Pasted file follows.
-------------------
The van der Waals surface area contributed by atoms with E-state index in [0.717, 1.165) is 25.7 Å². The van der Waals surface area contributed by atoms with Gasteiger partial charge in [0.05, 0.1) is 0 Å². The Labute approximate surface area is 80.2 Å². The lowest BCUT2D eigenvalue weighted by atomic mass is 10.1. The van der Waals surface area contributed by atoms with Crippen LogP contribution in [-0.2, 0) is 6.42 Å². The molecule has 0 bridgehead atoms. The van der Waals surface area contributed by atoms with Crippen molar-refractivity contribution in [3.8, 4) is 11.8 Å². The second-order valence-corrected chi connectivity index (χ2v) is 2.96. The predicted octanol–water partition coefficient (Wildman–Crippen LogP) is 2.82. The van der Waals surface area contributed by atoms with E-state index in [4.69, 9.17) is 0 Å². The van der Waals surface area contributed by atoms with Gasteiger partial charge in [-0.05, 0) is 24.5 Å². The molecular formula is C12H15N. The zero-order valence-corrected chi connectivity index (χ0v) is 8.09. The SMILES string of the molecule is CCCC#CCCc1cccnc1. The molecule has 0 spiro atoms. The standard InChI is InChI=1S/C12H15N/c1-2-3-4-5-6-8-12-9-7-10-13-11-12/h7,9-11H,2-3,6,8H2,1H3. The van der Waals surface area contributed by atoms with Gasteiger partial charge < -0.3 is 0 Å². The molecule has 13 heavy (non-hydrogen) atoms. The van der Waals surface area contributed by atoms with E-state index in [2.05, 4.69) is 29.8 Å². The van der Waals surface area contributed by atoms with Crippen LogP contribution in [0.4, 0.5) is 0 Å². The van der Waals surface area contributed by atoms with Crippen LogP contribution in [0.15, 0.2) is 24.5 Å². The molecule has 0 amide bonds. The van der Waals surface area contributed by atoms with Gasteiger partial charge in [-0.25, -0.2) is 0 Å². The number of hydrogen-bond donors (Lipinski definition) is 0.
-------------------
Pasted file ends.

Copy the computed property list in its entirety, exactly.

The van der Waals surface area contributed by atoms with E-state index in [0.717, 1.165) is 25.7 Å². The van der Waals surface area contributed by atoms with Gasteiger partial charge in [0.05, 0.1) is 0 Å². The Labute approximate surface area is 80.2 Å². The lowest BCUT2D eigenvalue weighted by atomic mass is 10.1. The van der Waals surface area contributed by atoms with Crippen LogP contribution in [-0.2, 0) is 6.42 Å². The molecule has 0 bridgehead atoms. The van der Waals surface area contributed by atoms with Crippen molar-refractivity contribution in [3.8, 4) is 11.8 Å². The second-order valence-corrected chi connectivity index (χ2v) is 2.96. The predicted octanol–water partition coefficient (Wildman–Crippen LogP) is 2.82. The van der Waals surface area contributed by atoms with E-state index in [4.69, 9.17) is 0 Å². The van der Waals surface area contributed by atoms with Gasteiger partial charge in [-0.05, 0) is 24.5 Å². The molecular formula is C12H15N. The zero-order valence-corrected chi connectivity index (χ0v) is 8.09. The SMILES string of the molecule is CCCC#CCCc1cccnc1. The molecule has 0 spiro atoms. The standard InChI is InChI=1S/C12H15N/c1-2-3-4-5-6-8-12-9-7-10-13-11-12/h7,9-11H,2-3,6,8H2,1H3. The van der Waals surface area contributed by atoms with Gasteiger partial charge < -0.3 is 0 Å². The molecule has 13 heavy (non-hydrogen) atoms. The van der Waals surface area contributed by atoms with E-state index in [2.05, 4.69) is 29.8 Å². The van der Waals surface area contributed by atoms with Crippen LogP contribution in [0.4, 0.5) is 0 Å². The van der Waals surface area contributed by atoms with Crippen LogP contribution in [0.15, 0.2) is 24.5 Å². The molecule has 0 amide bonds. The van der Waals surface area contributed by atoms with Gasteiger partial charge in [-0.25, -0.2) is 0 Å². The number of hydrogen-bond donors (Lipinski definition) is 0.